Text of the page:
Archaeologists have discovered and examined over a hundred Paleolithic paintings and engravings — thought to be at least 24,000 years old — in Cova Dones in Millares near Valencia, Spain. Their preliminary results reveal a rich graphic assemblage with features that are unusual for Mediterranean Upper Paleolithic art and were previously unknown for the Pleistocene in the eastern Iberian coast.
The site of Cova Dones consists of a single-gallery cave, approximately 500 m deep, that opens onto a steep canyon in the municipality of Millares near Valencia, Spain.
The cave is well-known by locals and often visited by hikers and explorers, but the existence of Paleolithic paintings was unnoticed until the archaeologists made the exciting discovery in June 2021.
So far, they have identified more than 110 graphic units, including at least 19 zoomorphic representations, located in three different zones of Cova Dones.
Despite being deep inside the cave (the main decorated area is approximately 400 m from the entrance), all zones, and the panels and figures they contain, are easily accessible without any climbing required.
The depicted animals are seven horses, seven hinds (female red deer), two aurochs, a stag, and two indeterminate animals.
The rest of the art consists of conventional signs (rectangles, meanders), several panels of ‘macaroni’ (‘flutings’ made with either fingers or tools dragged across a soft surface), isolated lines, and poorly preserved unidentified paintings.
“When we saw the first painted auroch, we immediately acknowledged it was important,” said Dr. Aitor Ruiz-Redondo, an archaeologist at the University of Zaragoza and a research affiliate at the University of Southampton.
“Although Spain is the country with largest number of Paleolithic cave art sites, most of them are concentrated in northern Spain.”
“Eastern Iberia is an area where few of these sites have been documented so far.”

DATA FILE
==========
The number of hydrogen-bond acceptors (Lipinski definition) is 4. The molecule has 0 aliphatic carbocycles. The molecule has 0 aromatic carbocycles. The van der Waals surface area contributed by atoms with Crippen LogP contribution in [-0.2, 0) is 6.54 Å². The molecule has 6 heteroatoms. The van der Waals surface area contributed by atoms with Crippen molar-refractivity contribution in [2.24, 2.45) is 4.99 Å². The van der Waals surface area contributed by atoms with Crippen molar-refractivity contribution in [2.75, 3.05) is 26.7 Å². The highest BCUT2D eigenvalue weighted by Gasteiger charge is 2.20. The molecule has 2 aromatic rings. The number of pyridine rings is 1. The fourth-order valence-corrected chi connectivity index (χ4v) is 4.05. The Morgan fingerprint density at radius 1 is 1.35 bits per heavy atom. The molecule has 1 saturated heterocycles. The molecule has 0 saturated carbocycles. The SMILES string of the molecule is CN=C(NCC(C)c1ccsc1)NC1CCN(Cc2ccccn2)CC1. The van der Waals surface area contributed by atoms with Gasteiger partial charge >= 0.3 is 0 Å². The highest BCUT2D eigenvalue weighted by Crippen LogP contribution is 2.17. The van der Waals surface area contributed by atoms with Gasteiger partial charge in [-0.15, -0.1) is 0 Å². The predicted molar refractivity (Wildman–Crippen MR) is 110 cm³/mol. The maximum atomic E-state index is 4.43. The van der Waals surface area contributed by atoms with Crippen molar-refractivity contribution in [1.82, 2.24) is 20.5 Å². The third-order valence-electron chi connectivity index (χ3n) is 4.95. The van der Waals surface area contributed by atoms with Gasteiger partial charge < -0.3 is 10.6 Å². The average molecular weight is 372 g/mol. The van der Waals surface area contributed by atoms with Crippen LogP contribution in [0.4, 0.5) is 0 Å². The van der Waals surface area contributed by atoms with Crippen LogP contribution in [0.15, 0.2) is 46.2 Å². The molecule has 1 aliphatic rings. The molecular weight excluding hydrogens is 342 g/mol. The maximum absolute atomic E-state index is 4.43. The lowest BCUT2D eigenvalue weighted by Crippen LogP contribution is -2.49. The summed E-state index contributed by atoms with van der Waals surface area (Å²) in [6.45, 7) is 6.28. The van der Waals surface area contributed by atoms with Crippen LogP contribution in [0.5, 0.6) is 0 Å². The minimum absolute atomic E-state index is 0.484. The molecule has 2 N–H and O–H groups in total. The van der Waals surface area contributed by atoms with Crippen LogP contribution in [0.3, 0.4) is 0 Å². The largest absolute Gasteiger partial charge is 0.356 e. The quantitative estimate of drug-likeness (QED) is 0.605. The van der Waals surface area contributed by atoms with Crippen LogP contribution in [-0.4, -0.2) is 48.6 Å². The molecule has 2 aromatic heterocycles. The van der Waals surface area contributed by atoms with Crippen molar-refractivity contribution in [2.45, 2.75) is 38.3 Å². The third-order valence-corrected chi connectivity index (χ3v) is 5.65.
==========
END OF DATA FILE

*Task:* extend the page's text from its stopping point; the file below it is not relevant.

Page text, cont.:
“However, the actual ‘shock’ of realizing its significance came long after the first discovery.”
“Once we began the proper systematic survey we realized we were facing a major cave art site, like the ones that can be found elsewhere in Cantabrian Spain, southern France or Andalusia, but that totally lack in this territory.”
The large number of motifs and the variety of techniques involved in their creation make Cova Dones the most important Paleolithic cave art site on the eastern Mediterranean coast of the Iberian Peninsula.
In fact, it is probably the Paleolithic cave with the greatest number of motifs discovered in Europe since Atxurra (Bizkaia), in 2015.
“Animals and signs were depicted simply by dragging the fingers and palms covered with clay on the walls,” Dr. Ruiz-Redondo said.
“The humid environment of the cave did the rest: the ‘paintings’ dried quite slowly, preventing parts of the clay from falling down rapidly, while other parts were covered by calcite layers, which preserved them until today.”
“Although painting in clay is known in Paleolithic art, examples of its usage (or preservation) are scarce. In Cueva Dones, however, it is the main technique.”
The team’s paper was published in the journal Antiquity.
Aitor Ruiz-Redondo et al. Cova Dones: a major Palaeolithic cave art site in eastern Iberia. Antiquity, published online September 8, 2023; doi: 10.15184/aqy.2023.133